7. This period is designed for the students to evaluate and analyze the directions he/she established as an undergraduate. Criticisms of the student's work will be aimed at identifying strengths and weaknesses and help the students clarify fundamental objectives. Group and individual critiques will occur by resident faculty and visiting artists and critics during the semester. Successful completion of this course is a prerequisite for continuance in the program. Graduate major requirement Registration by Painting Department, course not available via web registration.
  8. This period is designed as an advanced critique course which involves visits by resident faculty, visiting artists and critics, with special reference to current issues and concerns in contemporary art. Graduate major requirement Registration by Painting Department, course not available via web registration.
  9. The Independent Study Project (ISP) allows students to supplement the established curriculum by completing a faculty supervised project for credit in a specific area of interest. Its purpose is to meet individual student needs by providing an alternative to regularly offered courses. Permission of Instructor and GPA of 3.0 or higher is required. Register by completing the Independent Study Application available on the Registrar's website; the course is not available via web registration.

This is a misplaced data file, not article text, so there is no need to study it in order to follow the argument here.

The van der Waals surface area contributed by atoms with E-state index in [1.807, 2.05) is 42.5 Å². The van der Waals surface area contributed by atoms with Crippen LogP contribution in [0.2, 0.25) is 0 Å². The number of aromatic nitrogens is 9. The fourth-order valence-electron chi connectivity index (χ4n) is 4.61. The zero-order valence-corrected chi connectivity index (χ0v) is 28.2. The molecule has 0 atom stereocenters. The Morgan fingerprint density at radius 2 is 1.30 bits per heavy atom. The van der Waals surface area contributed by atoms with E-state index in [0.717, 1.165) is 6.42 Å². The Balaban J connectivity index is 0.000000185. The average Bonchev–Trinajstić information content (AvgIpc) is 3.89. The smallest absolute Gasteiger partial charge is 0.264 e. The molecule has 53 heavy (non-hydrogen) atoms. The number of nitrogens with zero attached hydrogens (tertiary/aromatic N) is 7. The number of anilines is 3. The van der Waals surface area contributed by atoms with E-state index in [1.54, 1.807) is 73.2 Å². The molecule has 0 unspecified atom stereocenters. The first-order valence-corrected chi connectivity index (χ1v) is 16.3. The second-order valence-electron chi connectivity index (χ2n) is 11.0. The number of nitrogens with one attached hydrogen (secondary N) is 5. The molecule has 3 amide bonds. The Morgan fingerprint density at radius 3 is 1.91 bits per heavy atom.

10. This is a course in which juniors and seniors from the sculpture, painting, and textiles departments will pursue and discuss their existing practices in a setting that reflects, as closely as possible, the interdisciplinary and intersectional conversations that actually take place around advanced art practice today. The course will be situated in methods of performance (mechanisms of labor, refrain, and capitalism) across painting, textiles, and sculpture, but will also incorporate inter- / trans- / multi-disciplinary methods of research and production, with some emphasis on navigating the built environment: walking, breathing, considering how bodies move through space unbothered / obstructed. The course is intended to allow those working within medium-specific vocabularies to test how their work will make meaning in art worlds in which a variety of intersectional discourses and disciplinary histories inform, resist and reshape one another, as well as to provide an opportunity for students whose work bridges the disciplines of sculpture, painting, and textiles (including performance and post-studio approaches) to learn from one another and from faculty capable of addressing all of these sorts of practices. This is a critique course with additional seminar components (readings, screenings, discussions, slide presentations, etc.). Open to juniors and above. Permission of instructor required.